It’s tempting to jump from Palm Sunday to Easter, skipping over all the dark and difficult stuff in between. Who doesn’t love to celebrate a winner? The week began with an exuberant parade as throngs of Jerusalem dwellers and tourists cheered for Jesus. The week ended with a bloody corpse stuffed into a small cave after intense pain and humiliation, dished out through religious intrigue and government machinery. Seven days was all it took for Jesus to go from first to worst.

Of course, from our place in history we know about the sudden twist at the very end of the story. We know that the tears lasted only for a night and that joy came in the morning.  That incredible, inconceivable, unpredictable-yet-predicted miracle is the foundation of Christian faith. As one writer put it, “Faith in a corpse buried somewhere in the Middle East will redeem no one.” But as an even greater writer, the Apostle Paul, put it, “in Christ shall all be made alive.” (1 Corinthians 15:22).

But it’s important to dwell for a time in the days between Palm Sunday and Easter. The Son of God bore the sin of the world, including mine and yours. He experienced betrayal, injustice, torture, and death for you, for me, for everyone. The Risen Lord has scars. Our need for redemption put them there.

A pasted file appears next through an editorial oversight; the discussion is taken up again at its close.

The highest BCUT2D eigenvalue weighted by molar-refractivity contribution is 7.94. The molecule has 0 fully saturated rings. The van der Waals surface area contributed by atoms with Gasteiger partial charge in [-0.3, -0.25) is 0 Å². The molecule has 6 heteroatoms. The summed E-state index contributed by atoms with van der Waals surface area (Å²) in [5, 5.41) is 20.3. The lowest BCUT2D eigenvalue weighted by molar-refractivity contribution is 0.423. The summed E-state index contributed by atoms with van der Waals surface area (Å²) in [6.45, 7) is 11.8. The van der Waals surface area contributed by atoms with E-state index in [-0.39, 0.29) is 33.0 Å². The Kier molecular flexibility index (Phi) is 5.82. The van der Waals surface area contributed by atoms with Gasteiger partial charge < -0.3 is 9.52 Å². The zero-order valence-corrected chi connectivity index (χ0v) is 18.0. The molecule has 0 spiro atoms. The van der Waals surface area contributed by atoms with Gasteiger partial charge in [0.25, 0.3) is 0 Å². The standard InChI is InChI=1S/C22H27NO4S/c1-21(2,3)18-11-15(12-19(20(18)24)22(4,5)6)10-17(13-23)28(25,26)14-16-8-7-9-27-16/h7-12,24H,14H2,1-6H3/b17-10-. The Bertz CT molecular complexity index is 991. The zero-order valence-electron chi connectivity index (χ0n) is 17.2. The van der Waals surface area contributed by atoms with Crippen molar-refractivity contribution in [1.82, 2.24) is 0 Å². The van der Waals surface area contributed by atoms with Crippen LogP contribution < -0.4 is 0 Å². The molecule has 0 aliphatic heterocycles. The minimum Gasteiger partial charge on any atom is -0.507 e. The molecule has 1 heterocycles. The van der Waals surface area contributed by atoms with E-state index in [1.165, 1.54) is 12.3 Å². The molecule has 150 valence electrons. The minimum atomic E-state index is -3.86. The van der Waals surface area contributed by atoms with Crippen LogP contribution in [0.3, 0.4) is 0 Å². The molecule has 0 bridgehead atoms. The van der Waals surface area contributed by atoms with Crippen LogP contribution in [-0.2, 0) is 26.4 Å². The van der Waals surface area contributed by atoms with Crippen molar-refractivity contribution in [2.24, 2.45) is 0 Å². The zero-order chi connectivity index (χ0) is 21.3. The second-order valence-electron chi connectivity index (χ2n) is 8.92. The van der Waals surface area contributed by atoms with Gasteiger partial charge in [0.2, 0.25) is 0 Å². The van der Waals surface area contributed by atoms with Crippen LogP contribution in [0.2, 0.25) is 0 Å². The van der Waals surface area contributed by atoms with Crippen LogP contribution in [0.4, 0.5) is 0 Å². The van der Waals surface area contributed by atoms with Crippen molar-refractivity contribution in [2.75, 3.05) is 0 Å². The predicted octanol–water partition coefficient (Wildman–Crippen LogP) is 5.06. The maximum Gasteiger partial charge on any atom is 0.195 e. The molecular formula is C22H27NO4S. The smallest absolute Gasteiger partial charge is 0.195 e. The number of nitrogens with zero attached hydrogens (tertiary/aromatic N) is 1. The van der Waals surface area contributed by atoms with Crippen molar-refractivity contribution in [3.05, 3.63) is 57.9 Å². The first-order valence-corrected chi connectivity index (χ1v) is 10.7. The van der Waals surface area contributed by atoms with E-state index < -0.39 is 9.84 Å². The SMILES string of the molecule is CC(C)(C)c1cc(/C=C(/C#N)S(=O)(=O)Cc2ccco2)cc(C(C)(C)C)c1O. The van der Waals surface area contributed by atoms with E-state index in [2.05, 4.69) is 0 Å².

Let me suggest a resource to help you take a slow stroll through the events of Holy Week. Spend some time reading and digesting the various accounts of the four gospel writers. Listen to their unique voices, especially where they overlap and where they don’t. Don’t get hung up on the details that one leaves out and another includes. Instead, just soak it in and meditate on it. Let the Spirit speak to you through these ancient stories. It’s a LOT of reading, but it’ll be worth it.

Here’s a roadmap you can use:

It’s fruitful for us to dwell in these steps in the journey from the gates of the city to the empty tomb. The “dark and difficult stuff in between” illustrates the incredible depth of God’s love for us and the lengths to which God will go to save us. If you discover (or rediscover) something meaningful that touches your spirit, let me know. I’d love to hear from you.